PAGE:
Homeland Security and Civil Liberties

Only available on StudyMode
  • Download(s) : 370
  • Published : September 29, 2012
Open Document
Text Preview
Homeland Security and Civil Liberties
Extra Credit Report: Unit 17

December 13, 2008

TABLE OF CONTENTS:
Questions

Question One- What tensions exist between governmental power and civil liberties? Question Two- Use a metaphor to describe a zero-sum game of balancing governmental power, security, and individual’s rights.

Question 3-How does the U.S. Patriot Act of 2001 and its renewal in 2006 increase executive authority.

Question 4- Describe how the changes made the 2006 compromise between Congress and The White House.

Question 5- What are the arguments for increased executive power?

Question 6- Compare the arguments against such power.

Question 7- How has the courts reacted to the arguments

Question 8- Should law enforcement be militarized to prevent terrorism?

Bibliography …………………..Final Page

We are told by our leaders that there are trade-offs when considering our security; that in order to create a secure America we must give up some freedoms and rules of our democracy for the protection of all. Homeland security involves many factors it does decrease civil liberties and individual freedoms and it totally increases governmental power; a thing ends its impossible to construct a counterterrorist system that ensures complete protection, allows for maximum civil liberty, and protects unrestricted freedoms of movement matter of fact the government is sacrificing some of its own branches to place more authority within one for each, the executive branch (White, Jonathan, 2006). Nothing centralizes power like war. Whether faced with a threat real or manufactured, it seems that people sink into a mind-less situation agreeing to anything. When the emperor of Rome burned the city in effort to persecute Christians, he gained control of the population; we did not learn. When, Hitler burned the Reichstag shortly after elected, he blamed the destruction of this government building on his political enemies; however, it only creating fear amongst the population. Hitler, who was a fascist used fear so the people would willingly lay down their republic; Hitler then reached his position or Reich, the Third Reich. In addition, Hitler was not constrained by habeas corpus so was able to declare “millions of people enemies" and send them off to death camps (Osterburg W. James & Ward H. Richard 2007). Habeas corpus is the legal principle that is the foundation of freedom; it prevents the government from picking up a person and holding him/her indefinitely without charge (Osterburg W. James & Ward H. Richard, 2007). The Bush administration abolished; habeas corpus in 2004, believing it is a luxury the U.S. cannot afford. The Habeas Corpus Restoration Act came, and struck these two provisions in 2006; however re-defined “enemy combat” thereby, almost accomplishing the same goal of the original bill. As it stands currently, the U.S. government decides just as Hitler did, if you fall under the label of enemy, thereby having no rights (Senate Congressional Record, 2006). Seems to me like Americans are not looking back to realize; when freedom is lost, it is lost forever (Kime, A.O., 2008). After September 11 the government started to strengthen the security of the United States. By doing this they adopted The US Patriot Act I, which was authored by a communist named Viet Dinh. I’m bothered by, not the fact who wrote the Patriot Act but the fact, not one of our 435 House of Representatives read the U.S. Patriot Act I, prior to signing it. To me it simply looks like a blueprint /pretense for civil liberties and freedoms being taken away, not my security. The United States has 27 amendments within the Constitution. The first 10 is our Bill of Rights. If we don't think the US patriot act I should cause would cause concern possibly the patriot act II, would make citizens react. Through the Patriot Act I, backed by the Patriot Act II, our Bills of Rights are...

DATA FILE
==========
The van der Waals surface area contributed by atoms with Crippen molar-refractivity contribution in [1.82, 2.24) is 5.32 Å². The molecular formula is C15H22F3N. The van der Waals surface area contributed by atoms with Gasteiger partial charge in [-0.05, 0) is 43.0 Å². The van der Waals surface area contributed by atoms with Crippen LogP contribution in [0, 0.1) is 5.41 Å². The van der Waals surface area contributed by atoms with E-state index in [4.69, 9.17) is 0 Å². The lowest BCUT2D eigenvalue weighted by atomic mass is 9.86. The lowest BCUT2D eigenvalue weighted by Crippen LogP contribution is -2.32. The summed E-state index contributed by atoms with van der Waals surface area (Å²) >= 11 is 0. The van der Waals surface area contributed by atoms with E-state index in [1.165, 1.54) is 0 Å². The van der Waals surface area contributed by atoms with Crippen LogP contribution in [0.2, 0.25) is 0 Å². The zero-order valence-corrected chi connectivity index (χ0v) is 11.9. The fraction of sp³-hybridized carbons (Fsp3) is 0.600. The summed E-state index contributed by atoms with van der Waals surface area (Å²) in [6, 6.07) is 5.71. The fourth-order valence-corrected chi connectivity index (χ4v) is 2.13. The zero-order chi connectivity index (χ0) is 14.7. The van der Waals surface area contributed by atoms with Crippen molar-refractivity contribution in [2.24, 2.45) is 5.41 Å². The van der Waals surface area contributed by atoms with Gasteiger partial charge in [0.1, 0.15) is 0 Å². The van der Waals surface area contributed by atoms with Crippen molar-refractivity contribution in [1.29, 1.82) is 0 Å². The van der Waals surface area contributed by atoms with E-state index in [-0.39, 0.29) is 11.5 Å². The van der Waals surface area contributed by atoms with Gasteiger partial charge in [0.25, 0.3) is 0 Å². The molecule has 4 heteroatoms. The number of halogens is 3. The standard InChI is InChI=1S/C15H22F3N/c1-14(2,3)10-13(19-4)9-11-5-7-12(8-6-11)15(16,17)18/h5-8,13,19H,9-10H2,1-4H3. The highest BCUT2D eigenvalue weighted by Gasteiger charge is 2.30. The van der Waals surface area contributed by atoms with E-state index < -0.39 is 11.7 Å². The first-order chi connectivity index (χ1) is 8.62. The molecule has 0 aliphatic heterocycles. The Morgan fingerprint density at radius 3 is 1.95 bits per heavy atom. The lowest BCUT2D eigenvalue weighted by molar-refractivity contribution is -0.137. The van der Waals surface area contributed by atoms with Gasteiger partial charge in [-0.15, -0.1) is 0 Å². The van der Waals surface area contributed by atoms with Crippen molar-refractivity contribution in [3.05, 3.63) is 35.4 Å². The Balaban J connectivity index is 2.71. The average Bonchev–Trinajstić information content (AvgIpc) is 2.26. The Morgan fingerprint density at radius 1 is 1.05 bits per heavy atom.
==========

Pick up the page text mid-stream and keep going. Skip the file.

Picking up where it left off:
tracking img